Atheneum, 1986 - 774 pàgines
In 1915, while the Great War embroiled Europe, the world waited for news of the Antarctic explorer Ernest Shackleton's latest expedition but had given him up for lost. Shackleton's near-miraculous survival for nine months on the ice-packed Antarctic seas -- capped with an open-boat journey across more than 700 miles of the most dangerous weather in the South Atlantic -- has made him synonymous with courage and endurance.
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This happened to be Cape Royds, the rocky promontory named after Charles
Royds, the First Lieutenant of Discovery. By evening, Nimrod was alongside.
Under the opalesque slopes of Erebus, Cape Royds lay in an impressive setting.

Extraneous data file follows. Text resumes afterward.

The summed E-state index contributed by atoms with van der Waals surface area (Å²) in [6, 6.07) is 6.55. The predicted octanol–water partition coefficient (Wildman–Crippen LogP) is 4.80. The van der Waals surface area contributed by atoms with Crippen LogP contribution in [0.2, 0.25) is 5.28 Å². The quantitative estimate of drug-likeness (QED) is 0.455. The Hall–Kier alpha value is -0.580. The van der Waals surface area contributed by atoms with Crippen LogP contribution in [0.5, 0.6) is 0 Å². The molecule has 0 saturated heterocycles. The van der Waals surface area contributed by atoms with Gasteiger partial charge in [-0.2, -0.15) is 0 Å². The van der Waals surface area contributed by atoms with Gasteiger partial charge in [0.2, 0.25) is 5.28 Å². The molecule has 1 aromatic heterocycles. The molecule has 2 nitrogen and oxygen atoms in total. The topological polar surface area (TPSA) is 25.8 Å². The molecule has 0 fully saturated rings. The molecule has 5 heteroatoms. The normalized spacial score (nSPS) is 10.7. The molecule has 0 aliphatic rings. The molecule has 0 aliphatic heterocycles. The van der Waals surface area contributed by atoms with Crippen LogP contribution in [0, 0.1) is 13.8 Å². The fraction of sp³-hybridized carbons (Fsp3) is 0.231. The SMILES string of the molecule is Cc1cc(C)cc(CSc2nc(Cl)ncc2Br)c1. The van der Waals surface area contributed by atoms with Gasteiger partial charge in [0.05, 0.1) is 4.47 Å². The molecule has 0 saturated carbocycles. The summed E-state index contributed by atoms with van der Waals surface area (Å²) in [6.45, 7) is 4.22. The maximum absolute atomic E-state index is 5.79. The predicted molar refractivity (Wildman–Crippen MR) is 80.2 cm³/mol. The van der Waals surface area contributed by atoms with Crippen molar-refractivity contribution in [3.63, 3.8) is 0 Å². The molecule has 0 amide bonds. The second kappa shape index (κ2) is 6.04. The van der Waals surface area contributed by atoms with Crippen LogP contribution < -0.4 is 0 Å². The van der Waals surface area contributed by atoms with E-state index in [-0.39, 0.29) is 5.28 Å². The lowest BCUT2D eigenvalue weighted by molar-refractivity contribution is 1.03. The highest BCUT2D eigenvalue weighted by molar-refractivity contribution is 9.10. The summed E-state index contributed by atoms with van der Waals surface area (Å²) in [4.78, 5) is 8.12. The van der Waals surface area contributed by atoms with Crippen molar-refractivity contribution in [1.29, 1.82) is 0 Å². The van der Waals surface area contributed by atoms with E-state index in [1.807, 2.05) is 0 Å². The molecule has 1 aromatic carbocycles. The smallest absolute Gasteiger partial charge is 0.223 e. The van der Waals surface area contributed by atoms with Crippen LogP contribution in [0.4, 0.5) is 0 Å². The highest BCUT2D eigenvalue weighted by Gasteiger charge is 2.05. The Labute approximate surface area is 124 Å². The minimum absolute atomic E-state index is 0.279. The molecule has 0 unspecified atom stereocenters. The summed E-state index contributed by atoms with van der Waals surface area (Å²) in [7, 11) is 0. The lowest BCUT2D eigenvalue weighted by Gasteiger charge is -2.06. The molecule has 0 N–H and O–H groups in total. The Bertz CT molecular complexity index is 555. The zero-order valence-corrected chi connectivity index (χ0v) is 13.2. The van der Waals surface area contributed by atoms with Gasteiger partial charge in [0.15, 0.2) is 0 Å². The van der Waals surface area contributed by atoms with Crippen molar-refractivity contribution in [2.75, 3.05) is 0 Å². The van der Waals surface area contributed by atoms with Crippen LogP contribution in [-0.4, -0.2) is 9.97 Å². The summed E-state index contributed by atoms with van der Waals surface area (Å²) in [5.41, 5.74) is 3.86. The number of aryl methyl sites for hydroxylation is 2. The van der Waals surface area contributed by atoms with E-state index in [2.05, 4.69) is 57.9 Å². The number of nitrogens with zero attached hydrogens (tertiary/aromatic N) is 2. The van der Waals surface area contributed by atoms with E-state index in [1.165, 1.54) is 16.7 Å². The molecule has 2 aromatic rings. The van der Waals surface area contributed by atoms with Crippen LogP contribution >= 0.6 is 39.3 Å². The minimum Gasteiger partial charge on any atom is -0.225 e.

More to the point, it turned Cape Royds into a lee shore. Nimrod lay in a crescent
of bay ice that ran south-east from the cape, and heavy grating sounds suggested
an imminent break-up. Nimrod, as Harbord put it, had to "cut and run".9 All that ...
At Cape Royds, Evans found Murray, Marston, Day, Joyce and Roberts: "a mixed
lot", as he put it, "ill-naturedly sceptical of what those still absent on sledging
adventures might achieve".30 Evans carried orders from Joseph Kinsey putting
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LibraryThing ReviewRevisió d'Usuari - tomsk7 - LibraryThing
Huntford is a careful, thorough biographer. This is a fascinating book, which explores the relationship between Shackleton's life on and off the ice. Llegeix la ressenya completa
LibraryThing ReviewRevisió d'Usuari - bcquinnsmom - LibraryThing
When I read this book, I was completely sucked in from page one. It is a most outstanding account not only of Shackleton's ill-fated Endurance expedition, but his earlier attempts to set records in ... Llegeix la ressenya completa
Prologue Great Shack
Round the Horn
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